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The bike rest area will include a bench, repair tools and an air pump and be located on the north side near Royal Street.

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In addition to changes to the trail, the trail-oriented development will also include a $10,000 contribution to Capital Bikeshare and $486,011 to the Old Town North Streetscape and Implementation fund, which is  and based on the density added from the CRMU-X zone. The fund is reserved for future enhancements to the linear park that are planned along the Mount Vernon Trail. 

There will be no change to the trail itself behind the building, but it will get some more trees planted along it. 

Meanwhile, another development along the trail farther south will also add some enhancements to the trail. This one is at 901 Farifax Drive, on the north side of the trail between Montgomery and Canal Center. This development will include up to $770,000 in trail improvements. It could include

direct access to the Mount Vernon Trail and coordinating improvements to the adjacent section of the Mount Vernon Trail. The improvements will include trail path, lighting, landscaping and improvements to the garage wall that is located along the eastern property line. The plan for specific improvements to this section of the Mount Vernon Trail will be initiated by the City and coordinated with the applicant during the final site plan process. Staff anticipates the planning process for the Mount Vernon Trail linear park from Pendleton Street to the NRG site to commence by 2019. The improvements to this trail section that are constructed by the applicant are related to the developer contributions that have been negotiated with the development community to implement the OTN-SAP.

The project will include a "Trail overlook terace" with stairs leading down to the trail. Interesting the stairs will encroach on the trail right-of-way (but not the trail) a little, which required them to figure out who owned the land.

The applicant has oriented three of the townhouses to face the trail and has created a trail overlook terrace directly behind the multifamily tower. The issue of direct connection to the trail has been with determining ownership of this portion of the Mount Vernon Trail. It has been assumed through much of the process that Norfolk Southern Railway (through its predecessors) maintained ownership of the adjacent right-of-way, which includes the trail path and railroad line.

Recent research by City staff has produced evidence that the City had not vacated the right-of-way (formerly N. Lee Street and Water Street) to a railway company and remains the right-of-way owner. The portion of the railroad/trail right-of-way north of Canal Center Plaza (formerly First Street) was not incorporated into the City until 1930. City ownership of this right-of-way allows for stair and ramp encroachments from the site onto the trail. The City is drafting a letter to Norfolk Southern Railway that details the City’s claim of the right-of-way. The letter to Norfolk Southern includes a deed from 1976 related to the construction of a Mount Vernon Trail segment that shows the property line of Norfolk Southern and the City right-of-way (N. Lee Street). 

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The project will also set aside land on Fairfax Street for a 15-dock Capital Bikeshare station; contribute $20,000 towards its construction; include 71 bicycle parking spaces and either keep the trail open or build a suitable detour.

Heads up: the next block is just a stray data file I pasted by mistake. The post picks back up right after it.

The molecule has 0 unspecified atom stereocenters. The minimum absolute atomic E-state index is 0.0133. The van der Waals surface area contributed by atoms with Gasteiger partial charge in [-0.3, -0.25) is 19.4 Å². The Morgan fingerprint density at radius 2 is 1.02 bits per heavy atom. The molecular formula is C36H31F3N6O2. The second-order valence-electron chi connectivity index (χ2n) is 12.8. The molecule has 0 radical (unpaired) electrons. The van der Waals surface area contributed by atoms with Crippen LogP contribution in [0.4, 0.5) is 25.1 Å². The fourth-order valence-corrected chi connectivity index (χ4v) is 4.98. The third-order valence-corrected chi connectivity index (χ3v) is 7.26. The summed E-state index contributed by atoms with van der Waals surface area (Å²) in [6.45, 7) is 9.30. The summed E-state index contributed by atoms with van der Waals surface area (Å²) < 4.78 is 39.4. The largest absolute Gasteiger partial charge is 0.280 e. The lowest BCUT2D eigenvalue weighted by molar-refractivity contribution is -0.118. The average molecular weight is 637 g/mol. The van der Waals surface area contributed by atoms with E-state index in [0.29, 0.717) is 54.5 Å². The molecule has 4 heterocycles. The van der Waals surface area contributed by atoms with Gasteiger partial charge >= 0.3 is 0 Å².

Highlights from the DDOT's January report to the BAC

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At every DC Bicycle Advisory Committee meeting, DDOT gives a report to the BAC. Here are some highlights from this month's.


  • Anticipates starting Environmental Assessment for new Metropolitan Branch trail route through NPS property north of Fort Totten this summer.
  • Has been installing New MBT Wayfinding singage between Union Station and Brookland and will be done by the end of the month. 
  • Has awarded the contract to replace all MBT overhead lights between Florida Ave and Franklin St, and work is expected to begin in the spring.
  • Is planning a public meeting for as early as this month on the new design of the Anacostia River Trail's Arboretum Bridge. It takes into account input from the rowing community.
  • Expects to advertise the Rock Creek trail construction contract (widening, resurfacing, and new segment along Piney Branch) between P Street and Tilden this spring, with the bids due in the fall.
  • Kicked off the feasibility study for the Palisades Trolley Trail in November 2018. They tentatively plan to have Public meetings in February or March.
  • Expect to begin designing improvements to the Suitland Parkway Trail this spring.
  • Is expanding CaBi by 40 stations across all 8 wards
  • Started a CaBi Pedal Assist pilot in September with 100 bikes and is exploring how to expand it.
  • Has nearly completed construction of the Virginia Avenue Trail in SE
  • Is working on the 2019 bike lane list
  • Is planning the final meeting on the Western downtown cycletrack (20th, 21st and 22nd Streets NW) project for this winter or spring
  • Is about halfway done with the 14th Street Reconstruction project. The project will move the existing bike lanes behind bus stop islands.
  • Has chosen a consultant to create the 100% plans for the Florida Ave NE Streetscape Project (2 nd to H Streets). This project includes a 2-way protected bike lane on the south side of the road.
  • Will break ground on the Maryland Ave NE Streetscape (2 nd to 14 th Streets) this spring. This project reduces travel lanes from 4 to 3, and includes bike lanes.
  • Has begun the 30% design for the Pennsylvania Ave NW Streetscape Project (17 th to 22 nd Streets). This will have a protected bike
    lane on both sides of the road. The preliminary designs are expected by fall.

So, lots of irons in the fire.